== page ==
A June 5 reunion of former students and parents of the Joan Levin Center for Early Childhood Education at The Jewish Center in Princeton promises to be bittersweet, because it will also mark the school’s closing after 34 years.
The preschool, which had 120 students at its height and a current enrollment of 17, is closing, wrote Ginger Schnitzer, the Jewish Center’s vice president of education, in an e-mail, “due to shifting needs of our community.”
Linda Meisel, one of the preschool’s founding parents and executive director of Jewish Family & Children’s Service of Greater Mercer County, said, “For me and my family, the nursery school was an amazing place to have my young children experience not only a fine Jewish education but also to build a hevruta of kids and families. Some of my closest friends are still those families that I met in the nursery school.”
In 1982, the parents themselves, with limited funds, “created a nursery room” in the basement of the Princeton synagogue “with hand-me-down toys and furniture and the cheapest…red, indoor-outdoor carpeting we could buy,” wrote founding parent Harriet Kass in an e-mail to NJ Jewish News. They also built a playground from second-hand equipment. “You have to imagine a pediatrician, several professors, a lawyer, and an Israeli army general pounding nails and building a swing set, sandbox, etc. A sight to behold. Yet it worked,” Kass wrote.
Although the founders had some difficulty convincing the Jewish Center’s board that the school would not be a financial drain, Kass wrote, “the nursery school soon ended up more than paying for itself and in fact providing students who would later attend the religious school as well.”
As the Jewish Center’s preschool enrollment decreased over the last few years, with the decision to close the preschool announced in The Jewish Center’s January 2016 newsletter, the synagogue and religious school started offering new programs to attract young families and educate their children.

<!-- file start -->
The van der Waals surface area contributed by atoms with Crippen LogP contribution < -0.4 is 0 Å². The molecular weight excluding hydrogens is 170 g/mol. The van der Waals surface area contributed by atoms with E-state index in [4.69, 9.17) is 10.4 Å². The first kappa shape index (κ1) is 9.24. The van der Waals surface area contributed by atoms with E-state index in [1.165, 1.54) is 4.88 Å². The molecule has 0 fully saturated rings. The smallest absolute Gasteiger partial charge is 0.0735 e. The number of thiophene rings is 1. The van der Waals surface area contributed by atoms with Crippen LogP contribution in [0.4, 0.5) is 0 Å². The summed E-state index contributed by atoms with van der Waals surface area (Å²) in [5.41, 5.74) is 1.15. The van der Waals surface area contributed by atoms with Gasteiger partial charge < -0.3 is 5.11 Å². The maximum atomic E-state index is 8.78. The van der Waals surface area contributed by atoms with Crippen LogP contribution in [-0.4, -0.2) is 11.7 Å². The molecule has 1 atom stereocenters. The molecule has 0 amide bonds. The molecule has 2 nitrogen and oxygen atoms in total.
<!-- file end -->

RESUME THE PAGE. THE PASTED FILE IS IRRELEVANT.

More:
Shabbat Katan, a Shabbat service run by Rabbi Julie Roth and Sarah Korn, usually draws about 30 families. In Gan Katan, a Sunday morning program begun three years ago for kids four to five years old, students experience Judaism through art, stories, music, and games. Offered once a month this year, next year it will be weekly. A monthly Sunday morning Ganon class opened this year for three- and four-year-olds, and young-family programs are being held on Jewish holidays. Yad b’Yad, a longtime Mommy and Me program, has been reinvigorated. Ninety-two young families are on the e-mail list for these programs.
“The closing of the nursery school may have been the catalyst” for these new programs, Schnitzer said, “but maybe in the end we are serving the community better. We are giving them what they need.”
Ellen Pristach, a Jewish Center preschool teacher since 1993, told NJJN that students left the preschool with “such an enriched beginning…of Yiddishkeit” that when the students moved to secular elementary schools, they expressed surprise that “they don’t say the brachas [blessings].” She added, “There was almost a sense of mishpacha, of family — that was our connection to each other.”
Levin, who ran the preschool from its inception (under religious school principal Shoshana Silberman), retired as director in 2005. “It was always a very happy place — the one place where people would come and all their worries would go out the window.”
The only other Jewish preschool in Mercer County, at Congregation Beth Chaim in Princeton Junction, is “going strong,” according to Robin Resnick, the synagogue’s assistant director for early childhood education. Its program has 82 students, 65 or 70 percent of whom are Jewish, and it offers parents a variety of flexible attendance options, including an extended-day option.